Greek coalition talks fail
An effort by Greek President Karolos Papoulias to broker a deal between multiple political parties failed on Sunday, according to the Associated Press. The radical left wing party, Syriza, will not attend any of the talks, which calls the validity of any negotiations into question. Syriza campaigned on a platform of pulling out of all of the international bailout commitments. If no solution can be found, Greece will have to hold new elections next month postponing the political uncertainty and putting the country’s membership in the Eurozone at risk. Fears regarding Greece are pushing the European markets down today. Dow futures are negative after closing down 34 points on Friday to end at 12,820.
Three JP Morgan Executives to Leave
Three high ranking executives with direct connections to the $2 billion loss will leave JP Morgan Chase this week, according to the Wall Street Journal. The Chief Investment Officer, the highest paid woman on Wall Street, is one of the executives who will step down. The trader known as the “London Whale” because of the big positions he took in the credit market on behalf of the risk management unit is likely to leave as well. The announcement of the loss caused the shares of JP Morgan to fall 9 percent on Friday, costing $14 billion in market capitalization.
China’s banks ease capital requirements due to slow growth
On Saturday, the People’s Bank of China cut the amount of cash that banks must hold in reserve freeing 400 billion yuan ($63.5 billion) for lending. This will be added to the roughly 800 billion injected in two previous cuts since the government tilted its policy towards growth in October. CNBC reports that the move came after data on Friday showed the Chinese economy was weakening and not recovering from its lowest level in nearly a decade. The cuts led to positive results in most of the Asian markets early on Monday but by the end of the day, most markets were down.
Commodity markets fall
Commodities fell to nearly two year lows last week causing investors to wonder if the rally that began in 1999 is over, according to the Wall Street Journal. Crude oil and gold prices have slumped by double digits in comparison to the 2012 highs. Copper has also fallen by 8 percent. The economies in Europe and China are impacting the commodities markets. While experts aren’t predicting a prolonged decline in prices, the belief is that a slower growth phase is beginning.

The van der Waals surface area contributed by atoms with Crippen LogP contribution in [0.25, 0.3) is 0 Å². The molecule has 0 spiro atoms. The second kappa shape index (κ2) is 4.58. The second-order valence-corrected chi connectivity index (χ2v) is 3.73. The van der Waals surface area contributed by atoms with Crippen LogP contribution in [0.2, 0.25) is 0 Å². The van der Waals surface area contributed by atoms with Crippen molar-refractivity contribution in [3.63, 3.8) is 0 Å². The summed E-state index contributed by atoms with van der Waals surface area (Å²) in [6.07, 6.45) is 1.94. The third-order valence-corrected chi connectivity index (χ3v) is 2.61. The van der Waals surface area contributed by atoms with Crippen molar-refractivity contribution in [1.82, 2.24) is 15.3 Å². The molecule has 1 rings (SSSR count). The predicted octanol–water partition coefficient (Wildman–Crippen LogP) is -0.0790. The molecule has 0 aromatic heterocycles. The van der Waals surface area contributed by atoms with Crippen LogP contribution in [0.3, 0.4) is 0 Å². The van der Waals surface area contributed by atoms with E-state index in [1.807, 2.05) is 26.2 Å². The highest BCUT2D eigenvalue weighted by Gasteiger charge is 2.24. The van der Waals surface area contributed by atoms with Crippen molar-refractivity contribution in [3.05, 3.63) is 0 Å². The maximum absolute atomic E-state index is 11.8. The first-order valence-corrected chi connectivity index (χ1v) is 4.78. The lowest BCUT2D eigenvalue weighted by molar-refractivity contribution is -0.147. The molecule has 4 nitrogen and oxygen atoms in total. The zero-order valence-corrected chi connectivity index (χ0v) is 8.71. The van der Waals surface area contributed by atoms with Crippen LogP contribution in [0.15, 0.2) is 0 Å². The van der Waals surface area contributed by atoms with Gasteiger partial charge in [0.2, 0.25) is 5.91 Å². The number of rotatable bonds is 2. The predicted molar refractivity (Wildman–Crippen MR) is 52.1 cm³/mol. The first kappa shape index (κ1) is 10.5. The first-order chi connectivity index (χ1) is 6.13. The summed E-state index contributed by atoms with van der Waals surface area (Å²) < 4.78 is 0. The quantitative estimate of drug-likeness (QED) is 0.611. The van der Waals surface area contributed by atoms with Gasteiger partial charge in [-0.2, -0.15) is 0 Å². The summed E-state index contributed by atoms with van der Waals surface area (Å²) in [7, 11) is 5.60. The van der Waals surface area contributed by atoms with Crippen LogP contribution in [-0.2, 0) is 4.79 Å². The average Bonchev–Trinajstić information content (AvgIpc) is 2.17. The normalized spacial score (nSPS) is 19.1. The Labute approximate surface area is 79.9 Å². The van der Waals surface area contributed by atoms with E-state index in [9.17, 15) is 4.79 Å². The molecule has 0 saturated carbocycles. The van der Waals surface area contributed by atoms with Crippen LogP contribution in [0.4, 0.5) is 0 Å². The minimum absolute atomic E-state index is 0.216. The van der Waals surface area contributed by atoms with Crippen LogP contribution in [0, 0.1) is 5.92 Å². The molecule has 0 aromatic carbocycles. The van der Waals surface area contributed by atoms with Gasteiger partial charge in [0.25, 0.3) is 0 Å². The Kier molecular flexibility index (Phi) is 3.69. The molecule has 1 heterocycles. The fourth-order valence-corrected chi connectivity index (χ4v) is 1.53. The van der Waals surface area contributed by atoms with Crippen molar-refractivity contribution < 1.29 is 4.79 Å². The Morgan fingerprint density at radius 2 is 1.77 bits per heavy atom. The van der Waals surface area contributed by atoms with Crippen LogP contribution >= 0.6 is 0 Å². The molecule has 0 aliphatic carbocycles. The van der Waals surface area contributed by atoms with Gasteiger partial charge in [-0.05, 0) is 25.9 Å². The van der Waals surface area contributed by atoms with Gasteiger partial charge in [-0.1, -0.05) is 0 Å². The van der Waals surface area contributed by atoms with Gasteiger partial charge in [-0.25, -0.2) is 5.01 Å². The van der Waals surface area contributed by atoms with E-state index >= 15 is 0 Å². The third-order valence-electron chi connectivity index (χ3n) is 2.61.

More Small Banks offering Floating Rate Loans
Lenders at small banks are removing floors on existing loans and offering new floating rates to compete against quotes from bigger banks that are dipping below 2 percent, according to the American Banker. The smaller banks are doing this to hold onto key customers. In mid-February the average loan rate for a commercial and industrial loan from a small bank was 4.73 percent. In contrast, large banks offered an average rate of 3.34 percent. While floating rates may allow a small bank to compete more effectively today, there is greater interest rate risk in the future.
Consumers don’t believe the recession is over
In a study released today by Boston Consulting Group, four in ten consumers don’t believe the economy will improve over the next few years and almost half plan to rein in spending, as reported by USAToday. Only one in five believe their children will have a better life. This is very consistent with Millionaire Corner research that indicates even households with more wealth are not optimistic about the future.
Catherine S. McBreen is President of Millionaire Corner. McBreen plans and develops content for Millionaire Corner. Catherine balances editorial content to meet the informational needs of both new and seasoned investors. She designs special monthly surveys on topical issues affecting the economic environment.
McBreen has a B.S. in speech communications from Northwestern University and a J.D. from DePail University College of Law. She is a member of the American Bar Association, the Illinois Bar Association, and the Chicago Bar Association.
Well-known for her expertise in the affluent and retirement arenas, McBreen is a frequent speaker at industry conferences. She has been quoted widely by the financial media, including The Financial Times, The Wall Street Journal, Research, Private Asset Management, On Wall Street, Reuters, Bloomberg News, The Dow Jones Newswires and Worth. Cathy has appeared as a guest on CNBC Closing Bell, First Business Morning News, Neal Cavuto at Fox Business News, ABC and CBS radio.
McBreen is co-author with Spectrem President George H. Walper, Jr. of the book "Get Rich, Stay Rich, Pass It On: The Wealth-Accumulation Secrets of America's Richest Families" (Portfolio, January 2008)
Catherine is the mother of four and is involved in many school and community events.